Every culture has used trance states in one form or another to help the members of its community deal with the challenges encountered in daily life. The problems people face have remained essentially the same: health, relationships, prosperity, personal and spiritual development and somewhat elusive search for happiness.
Throughout history people have attempted to contact the infinite intelligence and power that lies latent within mankind, sometimes placing its locus outside of man, other times within. This intelligence has been referred to by many names: God, supernatural, higher power, or in polytheistic cultures - an assemblage of gods, genie, subconscious mind, superconscious mind, unconscious mind and many others.
This intelligent force has been evoked time and again by various means, sometimes by design, sometimes by accident, and has been responsible for countless miracles.
There are many references to trance and hypnosis in early writings.
In 1600 BC, the father of Chinese medicine, Wong Tai, wrote about techniques that involved incantations and passed of the hands.
The priests in charge of the Egyptian sleep temples used trance states when they gave curative suggestions to sufferers who sought their aid. Hypnosis was also used in Grecian Dream Temples.
The Hindu Vedas, written about 1500 BC mention hypnotic procedures.
Trance-like states occur in many shamanic, druidic, voodoo, yogic and religious practices.
Hippocrates, the father of medicine, said, "The affections suffered by the body, the soul sees quite well with shut eyes."
Aesculapius often threw his patients into "deep sleep" and allayed pain by stroking their hands.
In the 10th century, Avicenna, a great physician, expounded his view that the imagination of man could act no only on his own body, but even on other and very distant bodies.
In the 16th century, Paracelsus was persecuted because he dared state that imagination and faith could cause and remove disease.
Edward the Confessor introduced the "Royal Touch" to England, and thereafter it became a custom of the King to cure people by touching or stroking.
In 17th century, a famous Irish healer, Valentine Greatrakes, claimed that God gave him the power to heal by casting out evil spirits. He believed that all disease was due to evil spirits and by commanding them to leave, he obtained many healings.
The history of modern hypnosis begins in 18th century with the arrival of Franz Anton Mesmer (1734-1815), after whom "mesmerism" got its name.
Mesmer believed in the mysterious "magnetic fluid" which filled the whole universe and that any upset of the proper balance of this fluid in the body could cause a disease. Today we may refer to Mesmer's magnetic fluid as "energy", "life-force", "prana". Mesmer's enemies tried to discredit him in spite or because of the fact that he performed numerous spectacular healings.
One of Mesmer's followers, Marquis de Puysegur (1751-1825), while experimenting with a simple peasant boy in 1784, produced the "sleeping stage" quite by accident. He discovered that, while in this stage, the subject could think and talk more intelligently than when awake.
Portuguese monk, Abbe Faria (1756-1819), learned to produce somnambulist state simply by gazing steadily at the patient and then shouting "Sleep!"He was the first to proclaim that the cause of trance rested within the patient and was not due to any magnetic influence of the operator.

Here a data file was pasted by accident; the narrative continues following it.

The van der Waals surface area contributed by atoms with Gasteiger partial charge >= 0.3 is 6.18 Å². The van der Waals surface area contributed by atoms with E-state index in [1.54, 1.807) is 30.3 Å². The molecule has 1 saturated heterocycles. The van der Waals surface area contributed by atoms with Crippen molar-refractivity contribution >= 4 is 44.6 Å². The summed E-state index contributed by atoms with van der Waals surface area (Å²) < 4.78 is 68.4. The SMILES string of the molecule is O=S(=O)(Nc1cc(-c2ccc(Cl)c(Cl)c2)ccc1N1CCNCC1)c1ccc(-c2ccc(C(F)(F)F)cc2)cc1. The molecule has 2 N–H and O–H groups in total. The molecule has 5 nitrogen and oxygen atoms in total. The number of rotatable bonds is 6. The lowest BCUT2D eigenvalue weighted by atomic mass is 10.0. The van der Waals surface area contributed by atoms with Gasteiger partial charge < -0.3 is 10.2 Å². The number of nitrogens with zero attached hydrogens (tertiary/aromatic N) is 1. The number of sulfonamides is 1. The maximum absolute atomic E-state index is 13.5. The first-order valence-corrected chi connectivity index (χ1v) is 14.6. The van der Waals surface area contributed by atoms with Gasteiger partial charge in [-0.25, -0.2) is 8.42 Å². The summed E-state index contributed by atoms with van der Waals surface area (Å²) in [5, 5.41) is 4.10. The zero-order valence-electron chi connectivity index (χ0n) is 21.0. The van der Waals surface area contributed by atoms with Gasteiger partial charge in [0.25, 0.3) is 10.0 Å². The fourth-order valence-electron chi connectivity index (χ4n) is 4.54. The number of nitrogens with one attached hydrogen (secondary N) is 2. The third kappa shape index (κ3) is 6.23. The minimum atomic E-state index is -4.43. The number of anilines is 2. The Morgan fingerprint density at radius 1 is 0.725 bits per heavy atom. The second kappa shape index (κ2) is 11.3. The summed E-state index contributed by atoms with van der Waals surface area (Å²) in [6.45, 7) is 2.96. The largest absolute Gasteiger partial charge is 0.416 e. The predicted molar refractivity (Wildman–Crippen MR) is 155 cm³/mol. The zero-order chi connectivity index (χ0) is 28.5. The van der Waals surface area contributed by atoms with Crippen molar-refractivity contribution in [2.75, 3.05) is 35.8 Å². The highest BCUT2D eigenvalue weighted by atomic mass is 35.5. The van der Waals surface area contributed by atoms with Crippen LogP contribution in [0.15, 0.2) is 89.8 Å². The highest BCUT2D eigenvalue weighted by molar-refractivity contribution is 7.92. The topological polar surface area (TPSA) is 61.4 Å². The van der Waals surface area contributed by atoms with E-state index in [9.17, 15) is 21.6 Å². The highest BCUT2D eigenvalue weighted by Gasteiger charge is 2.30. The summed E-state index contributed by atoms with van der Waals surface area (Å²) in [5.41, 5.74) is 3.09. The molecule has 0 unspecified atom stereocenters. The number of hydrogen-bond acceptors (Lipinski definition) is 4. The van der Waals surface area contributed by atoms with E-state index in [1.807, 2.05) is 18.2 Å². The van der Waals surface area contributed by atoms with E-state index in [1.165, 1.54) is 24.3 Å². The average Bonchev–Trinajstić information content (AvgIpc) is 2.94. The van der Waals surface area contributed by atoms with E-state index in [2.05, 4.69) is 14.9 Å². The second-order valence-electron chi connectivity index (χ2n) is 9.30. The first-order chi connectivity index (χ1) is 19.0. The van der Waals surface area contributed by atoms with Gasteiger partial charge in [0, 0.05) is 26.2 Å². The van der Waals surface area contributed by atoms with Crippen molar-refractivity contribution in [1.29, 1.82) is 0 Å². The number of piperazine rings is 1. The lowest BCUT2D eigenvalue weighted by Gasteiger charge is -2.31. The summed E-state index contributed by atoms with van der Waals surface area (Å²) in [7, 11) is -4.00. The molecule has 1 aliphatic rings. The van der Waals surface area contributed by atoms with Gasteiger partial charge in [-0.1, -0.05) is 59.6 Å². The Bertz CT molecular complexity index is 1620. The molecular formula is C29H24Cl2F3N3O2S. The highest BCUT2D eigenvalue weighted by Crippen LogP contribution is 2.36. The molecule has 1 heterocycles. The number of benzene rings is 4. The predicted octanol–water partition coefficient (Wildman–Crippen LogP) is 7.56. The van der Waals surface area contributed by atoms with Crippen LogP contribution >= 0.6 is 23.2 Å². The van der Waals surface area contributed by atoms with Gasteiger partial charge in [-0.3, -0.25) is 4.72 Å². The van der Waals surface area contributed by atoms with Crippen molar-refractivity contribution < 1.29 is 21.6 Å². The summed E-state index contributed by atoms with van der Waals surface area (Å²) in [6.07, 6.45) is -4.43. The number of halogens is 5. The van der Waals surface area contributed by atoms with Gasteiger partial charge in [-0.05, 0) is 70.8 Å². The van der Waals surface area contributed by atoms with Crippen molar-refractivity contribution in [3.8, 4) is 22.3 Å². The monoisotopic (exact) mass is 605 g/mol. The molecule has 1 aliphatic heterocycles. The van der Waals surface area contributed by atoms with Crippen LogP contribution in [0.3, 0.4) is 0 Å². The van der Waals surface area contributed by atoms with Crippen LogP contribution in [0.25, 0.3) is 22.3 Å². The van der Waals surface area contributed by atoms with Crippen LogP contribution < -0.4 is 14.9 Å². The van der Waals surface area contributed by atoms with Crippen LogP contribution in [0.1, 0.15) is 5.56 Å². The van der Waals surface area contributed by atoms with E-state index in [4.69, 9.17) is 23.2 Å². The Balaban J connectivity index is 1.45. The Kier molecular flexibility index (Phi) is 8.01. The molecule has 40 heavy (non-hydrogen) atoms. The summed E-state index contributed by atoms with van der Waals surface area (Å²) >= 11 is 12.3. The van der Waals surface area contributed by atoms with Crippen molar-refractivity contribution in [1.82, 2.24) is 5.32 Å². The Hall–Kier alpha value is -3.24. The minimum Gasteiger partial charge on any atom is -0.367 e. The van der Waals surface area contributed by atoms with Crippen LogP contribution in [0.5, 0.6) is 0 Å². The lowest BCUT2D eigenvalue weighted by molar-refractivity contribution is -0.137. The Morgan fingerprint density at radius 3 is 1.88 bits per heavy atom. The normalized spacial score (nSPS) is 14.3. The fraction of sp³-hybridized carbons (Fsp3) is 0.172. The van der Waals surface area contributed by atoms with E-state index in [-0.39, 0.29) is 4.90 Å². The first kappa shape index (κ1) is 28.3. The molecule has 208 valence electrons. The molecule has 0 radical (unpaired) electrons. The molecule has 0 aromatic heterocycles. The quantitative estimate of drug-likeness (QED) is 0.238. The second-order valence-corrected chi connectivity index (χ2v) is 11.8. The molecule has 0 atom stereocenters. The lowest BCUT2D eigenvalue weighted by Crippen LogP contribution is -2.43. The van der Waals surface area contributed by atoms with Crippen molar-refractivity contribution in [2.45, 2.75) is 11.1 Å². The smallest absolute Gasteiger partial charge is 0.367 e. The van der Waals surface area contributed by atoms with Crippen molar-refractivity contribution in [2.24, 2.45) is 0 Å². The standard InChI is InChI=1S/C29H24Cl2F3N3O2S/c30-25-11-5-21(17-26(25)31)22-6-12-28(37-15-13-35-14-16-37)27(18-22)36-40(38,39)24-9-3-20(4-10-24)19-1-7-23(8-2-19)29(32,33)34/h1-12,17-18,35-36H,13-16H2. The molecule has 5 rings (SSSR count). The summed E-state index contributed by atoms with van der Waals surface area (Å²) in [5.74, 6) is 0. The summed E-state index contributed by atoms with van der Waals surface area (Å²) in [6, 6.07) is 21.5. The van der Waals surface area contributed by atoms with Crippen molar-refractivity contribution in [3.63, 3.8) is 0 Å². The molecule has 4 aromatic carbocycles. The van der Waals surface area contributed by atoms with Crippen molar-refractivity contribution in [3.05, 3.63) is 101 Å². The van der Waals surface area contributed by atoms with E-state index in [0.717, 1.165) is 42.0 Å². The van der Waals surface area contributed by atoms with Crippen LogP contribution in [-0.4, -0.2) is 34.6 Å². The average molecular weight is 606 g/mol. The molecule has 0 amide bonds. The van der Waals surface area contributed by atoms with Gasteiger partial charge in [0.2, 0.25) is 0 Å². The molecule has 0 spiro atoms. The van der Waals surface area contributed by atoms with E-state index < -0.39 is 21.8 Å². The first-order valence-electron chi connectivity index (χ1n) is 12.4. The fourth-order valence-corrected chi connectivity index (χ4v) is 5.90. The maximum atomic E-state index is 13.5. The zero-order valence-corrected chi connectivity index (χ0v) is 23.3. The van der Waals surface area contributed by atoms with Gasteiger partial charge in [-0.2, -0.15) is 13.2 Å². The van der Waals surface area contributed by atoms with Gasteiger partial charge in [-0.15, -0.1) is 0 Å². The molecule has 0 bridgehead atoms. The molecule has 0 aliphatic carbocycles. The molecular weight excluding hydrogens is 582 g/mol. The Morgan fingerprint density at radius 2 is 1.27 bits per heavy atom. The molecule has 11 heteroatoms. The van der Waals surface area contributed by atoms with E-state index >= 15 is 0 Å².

Dr. John Elliotson (1791-1863) began to experiment with "magnetic sleep" at the University College Hospital in London. He was able to prove its value in the treatment of nervous disorders, various medical cases and as anesthetic.
After reading Elliotson's work, a young Scottish surgeon, Dr. James Esdaile (1808-1859) began to experiment with mesmerism in India. He performed several thousand minor and three hundred major operations under mesmerism. He reduced the death rate from 50% - 5% using mesmerism.
Dr. James Braid (1795 -1869) attended a public performance by a Swiss magnetizer, Lafontaine, with the intention of exposing him as a charlatan. He was astounded to find that the phenomena of trance were real. He concluded that "sleep" resulted from the fatigues of eyes and coined the word "hypnotism" - after the Greek god of sleep, Hypnos - to describe the art and science of inducing hypnosis, which was the name he gave to the trance state .He soon realized that hypnosis was not sleep and tried to change the name, but the word "hypnosis" persisted to this day.
In France, August Ambroise Liebault (1823-1904) and Hypolite Bernheim (1840-1919) were the first to regard hypnosis as a normal phenomenon. They concluded that expectation is the most important factor in the induction of hypnosis.
Another Frenchman, Emile Couè (1857-1926), pioneered the use of auto-suggestion. He is famous for the phrase, "Day by day in every way I am getting better and better". Couè believed that he did not heal people himself, but merely facilitated their own self-healing. Perhaps his most famous conclusion was that the imagination is always more powerful than the will.
Sigmund Freud (1856-1939) was also initially interested in hypnosis, but he abandoned it because he was unsuccessful with it.
More recently, the leading authority on clinical hypnosis was Milton H. Erickson, M.D. (1901-1980) who was a highly effective psychotherapist. He devised countless innovative and creative ways to help people. A master of indirect hypnosis, he used metaphor, surprise, confusion and humor.
Teachings and techniques of Dr. Milton Erickson were widely popularized by John Grinder and Richard Bandler who initiated the development of Neuro-Linguistic Programming, which includes many techniques from Ericksonian hypnosis.
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